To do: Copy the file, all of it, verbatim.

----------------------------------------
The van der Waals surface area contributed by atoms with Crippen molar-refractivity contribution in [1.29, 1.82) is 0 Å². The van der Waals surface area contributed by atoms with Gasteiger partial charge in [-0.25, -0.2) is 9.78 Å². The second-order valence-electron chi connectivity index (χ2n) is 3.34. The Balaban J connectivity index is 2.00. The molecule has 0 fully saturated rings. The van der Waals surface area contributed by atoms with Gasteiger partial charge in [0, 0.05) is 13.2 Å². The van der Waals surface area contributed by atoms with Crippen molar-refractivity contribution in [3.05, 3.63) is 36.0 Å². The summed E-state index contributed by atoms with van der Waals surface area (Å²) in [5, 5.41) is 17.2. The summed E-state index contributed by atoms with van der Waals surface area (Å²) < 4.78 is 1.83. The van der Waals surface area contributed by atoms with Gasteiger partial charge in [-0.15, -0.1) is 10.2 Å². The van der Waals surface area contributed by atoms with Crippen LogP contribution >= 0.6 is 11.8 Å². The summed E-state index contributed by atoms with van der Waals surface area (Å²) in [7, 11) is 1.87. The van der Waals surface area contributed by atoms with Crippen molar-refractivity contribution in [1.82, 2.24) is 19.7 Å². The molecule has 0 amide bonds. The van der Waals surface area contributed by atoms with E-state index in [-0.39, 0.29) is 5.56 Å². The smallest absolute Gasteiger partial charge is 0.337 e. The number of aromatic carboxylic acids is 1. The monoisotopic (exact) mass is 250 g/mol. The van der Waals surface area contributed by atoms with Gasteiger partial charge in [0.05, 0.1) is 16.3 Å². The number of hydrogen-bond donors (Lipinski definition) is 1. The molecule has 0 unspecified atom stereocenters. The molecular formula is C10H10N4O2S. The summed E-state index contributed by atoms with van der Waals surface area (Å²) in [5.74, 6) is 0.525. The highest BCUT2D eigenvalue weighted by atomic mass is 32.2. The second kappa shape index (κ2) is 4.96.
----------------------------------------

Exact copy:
The van der Waals surface area contributed by atoms with Crippen molar-refractivity contribution in [1.29, 1.82) is 0 Å². The van der Waals surface area contributed by atoms with Gasteiger partial charge in [-0.25, -0.2) is 9.78 Å². The second-order valence-electron chi connectivity index (χ2n) is 3.34. The Balaban J connectivity index is 2.00. The molecule has 0 fully saturated rings. The van der Waals surface area contributed by atoms with Gasteiger partial charge in [0, 0.05) is 13.2 Å². The van der Waals surface area contributed by atoms with Crippen molar-refractivity contribution in [3.05, 3.63) is 36.0 Å². The summed E-state index contributed by atoms with van der Waals surface area (Å²) in [5, 5.41) is 17.2. The summed E-state index contributed by atoms with van der Waals surface area (Å²) < 4.78 is 1.83. The van der Waals surface area contributed by atoms with Gasteiger partial charge in [-0.15, -0.1) is 10.2 Å². The van der Waals surface area contributed by atoms with Crippen LogP contribution >= 0.6 is 11.8 Å². The summed E-state index contributed by atoms with van der Waals surface area (Å²) in [7, 11) is 1.87. The van der Waals surface area contributed by atoms with Crippen molar-refractivity contribution in [1.82, 2.24) is 19.7 Å². The molecule has 0 amide bonds. The van der Waals surface area contributed by atoms with E-state index in [-0.39, 0.29) is 5.56 Å². The smallest absolute Gasteiger partial charge is 0.337 e. The number of aromatic carboxylic acids is 1. The monoisotopic (exact) mass is 250 g/mol. The van der Waals surface area contributed by atoms with Gasteiger partial charge in [0.05, 0.1) is 16.3 Å². The number of hydrogen-bond donors (Lipinski definition) is 1. The molecule has 0 unspecified atom stereocenters. The molecular formula is C10H10N4O2S. The summed E-state index contributed by atoms with van der Waals surface area (Å²) in [5.74, 6) is 0.525. The highest BCUT2D eigenvalue weighted by atomic mass is 32.2. The second kappa shape index (κ2) is 4.96.